Amanpour: World has questions for Obama

Iran's Mahmoud Ahmadinejad has welcomed President Obama's new policies. Will the favor be returned?
Will President Obama just talk about the state of this troubled Union whose economic crisis he has inherited, or will he cast his net of ideas far and wide to address a new American relationship with the world?

After much talk of engaging America’s adversaries, chief among them Iran, the Obama administration has made no move so far, pending a policy review. But Iranian leaders from President Ahmadinejad on down have sent letters and delivered speeches welcoming a change of U.S. policy and declaring themselves to be ready for talks, 30 years after relations were ruptured by the Islamic revolution. Iran’s help in Iraq and Afghanistan could be useful, though its uranium enrichment program proceeds apace. But the International Atomic Energy Agency, the United Nations’ nuclear watchdog, says Iran seems to be slowing down its centrifuge operations, perhaps as a political gesture of good will. If Iran is slowly unclenching its fist, will Obama offer an outstretched hand Tuesday night Watch the speech live at 9 p.m. ET on CNN and Live Facing a two-front war that the Obama administration now calls AFPAK — for Afghanistan and Pakistan — will the president define a strategy for winning

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He has already announced 17,000 more U.S. troops for Afghanistan but seems to be pulling back from a promise to help rebuild Afghanistan and promote democracy there. Meantime, as the United States steadily loses hearts and minds in airstrikes that kill too many civilians, the Taliban is steadily growing stronger in Afghanistan. Across the border in Pakistan too the Taliban is gathering strength, threatening stability there as well as the U.S. ability to resupply its troops in Afghanistan. Will Obama lay out how he will help Pakistan’s new civilian government properly take on the Taliban and al Qaeda militants While promising to make Middle East peace a top priority, the president now faces a new dilemma, as Israel’s recent elections look set to return Likud leader Benjamin Netanyahu to power if he can put together a coalition. Netanyahu and his right-wing allies could be on a collision course with the Obama administration, as they reject the idea of negotiations to create a Palestinian state and threaten to build more Israeli settlements on occupied Palestinian land, which violates U.S. policy.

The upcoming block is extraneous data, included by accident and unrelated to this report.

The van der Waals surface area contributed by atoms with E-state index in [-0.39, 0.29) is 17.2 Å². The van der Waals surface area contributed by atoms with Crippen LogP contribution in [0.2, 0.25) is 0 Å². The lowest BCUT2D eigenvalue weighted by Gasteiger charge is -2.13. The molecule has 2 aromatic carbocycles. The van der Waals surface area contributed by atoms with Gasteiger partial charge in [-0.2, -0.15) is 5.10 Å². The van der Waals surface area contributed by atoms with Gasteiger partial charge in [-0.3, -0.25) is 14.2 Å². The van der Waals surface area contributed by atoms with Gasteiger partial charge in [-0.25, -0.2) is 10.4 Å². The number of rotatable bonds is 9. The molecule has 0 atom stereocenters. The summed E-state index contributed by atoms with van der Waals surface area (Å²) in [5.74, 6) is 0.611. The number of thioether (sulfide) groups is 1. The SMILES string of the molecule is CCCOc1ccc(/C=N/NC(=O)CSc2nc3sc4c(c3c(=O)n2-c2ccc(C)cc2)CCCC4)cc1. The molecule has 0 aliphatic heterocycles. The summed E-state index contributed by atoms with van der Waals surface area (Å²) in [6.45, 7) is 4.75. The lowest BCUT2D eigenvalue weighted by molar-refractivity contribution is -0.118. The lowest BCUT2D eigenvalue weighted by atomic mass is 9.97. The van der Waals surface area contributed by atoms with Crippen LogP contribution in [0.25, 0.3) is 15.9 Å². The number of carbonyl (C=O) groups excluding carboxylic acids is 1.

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Will Obama lay down the administration’s red lines for his road map for peace And then there is Russia. Vice President Joe Biden has already called for “resetting the button” on U.S.-Russia relations, which were badly strained between Presidents Bush and Putin. The new president, Dmitry Medvedev, seems to be pushing back against some of Putin’s policies, and there are reports of a possible U.S.-Russia minisummit in April. Still, issues such as U.S. plans for a missile defense shield in Eastern Europe continue to strain relations with Russia. Obama’s secretary of state has already taken his message on the road to China and elsewhere in Asia, and special envoys have also been deployed. But on April Fool’s Day, President Obama himself sets off on his maiden voyage to the world stage. It will be to London for the G-20 summit, where he’ll meet leaders from Europe to Russia to Saudi Arabia. With Tuesday’s speech coming about a month ahead of that trip, allies around the world will hope to hear Obama outline a return to the relationship of consultation, cooperation and compromise.